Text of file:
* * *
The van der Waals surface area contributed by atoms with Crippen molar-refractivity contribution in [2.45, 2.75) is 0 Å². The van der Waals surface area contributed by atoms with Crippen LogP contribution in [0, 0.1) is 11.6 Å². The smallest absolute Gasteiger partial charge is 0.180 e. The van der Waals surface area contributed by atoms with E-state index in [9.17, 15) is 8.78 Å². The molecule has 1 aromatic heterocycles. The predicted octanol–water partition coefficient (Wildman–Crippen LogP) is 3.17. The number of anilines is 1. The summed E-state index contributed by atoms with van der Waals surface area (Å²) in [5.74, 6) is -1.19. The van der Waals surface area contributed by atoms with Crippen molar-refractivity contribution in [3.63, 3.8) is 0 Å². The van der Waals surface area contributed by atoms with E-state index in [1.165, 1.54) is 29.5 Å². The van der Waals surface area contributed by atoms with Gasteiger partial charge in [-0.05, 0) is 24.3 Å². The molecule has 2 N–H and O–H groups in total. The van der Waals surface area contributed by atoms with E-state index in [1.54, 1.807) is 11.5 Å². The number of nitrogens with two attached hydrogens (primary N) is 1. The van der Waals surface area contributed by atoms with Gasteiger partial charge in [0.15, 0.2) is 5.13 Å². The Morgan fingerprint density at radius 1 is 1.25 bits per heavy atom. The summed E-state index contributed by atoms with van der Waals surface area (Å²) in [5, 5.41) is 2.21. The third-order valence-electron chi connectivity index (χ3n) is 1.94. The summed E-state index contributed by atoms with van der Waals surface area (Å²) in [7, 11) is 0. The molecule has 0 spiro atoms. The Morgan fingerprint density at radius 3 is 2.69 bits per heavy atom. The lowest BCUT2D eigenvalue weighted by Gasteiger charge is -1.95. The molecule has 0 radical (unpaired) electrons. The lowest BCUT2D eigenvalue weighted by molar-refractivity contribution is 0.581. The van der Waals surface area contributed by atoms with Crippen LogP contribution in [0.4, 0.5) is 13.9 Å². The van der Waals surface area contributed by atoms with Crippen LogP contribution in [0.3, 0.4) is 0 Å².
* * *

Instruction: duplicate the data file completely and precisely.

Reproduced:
The van der Waals surface area contributed by atoms with Crippen molar-refractivity contribution in [2.45, 2.75) is 0 Å². The van der Waals surface area contributed by atoms with Crippen LogP contribution in [0, 0.1) is 11.6 Å². The smallest absolute Gasteiger partial charge is 0.180 e. The van der Waals surface area contributed by atoms with E-state index in [9.17, 15) is 8.78 Å². The molecule has 1 aromatic heterocycles. The predicted octanol–water partition coefficient (Wildman–Crippen LogP) is 3.17. The number of anilines is 1. The summed E-state index contributed by atoms with van der Waals surface area (Å²) in [5.74, 6) is -1.19. The van der Waals surface area contributed by atoms with Crippen molar-refractivity contribution in [3.63, 3.8) is 0 Å². The van der Waals surface area contributed by atoms with E-state index in [1.165, 1.54) is 29.5 Å². The van der Waals surface area contributed by atoms with Gasteiger partial charge in [-0.05, 0) is 24.3 Å². The molecule has 2 N–H and O–H groups in total. The van der Waals surface area contributed by atoms with E-state index in [1.54, 1.807) is 11.5 Å². The number of nitrogens with two attached hydrogens (primary N) is 1. The van der Waals surface area contributed by atoms with Gasteiger partial charge in [0.15, 0.2) is 5.13 Å². The Morgan fingerprint density at radius 1 is 1.25 bits per heavy atom. The summed E-state index contributed by atoms with van der Waals surface area (Å²) in [5, 5.41) is 2.21. The third-order valence-electron chi connectivity index (χ3n) is 1.94. The summed E-state index contributed by atoms with van der Waals surface area (Å²) in [7, 11) is 0. The molecule has 0 spiro atoms. The Morgan fingerprint density at radius 3 is 2.69 bits per heavy atom. The lowest BCUT2D eigenvalue weighted by Gasteiger charge is -1.95. The molecule has 0 radical (unpaired) electrons. The lowest BCUT2D eigenvalue weighted by molar-refractivity contribution is 0.581. The van der Waals surface area contributed by atoms with Crippen LogP contribution in [0.4, 0.5) is 13.9 Å². The van der Waals surface area contributed by atoms with Crippen LogP contribution in [0.3, 0.4) is 0 Å².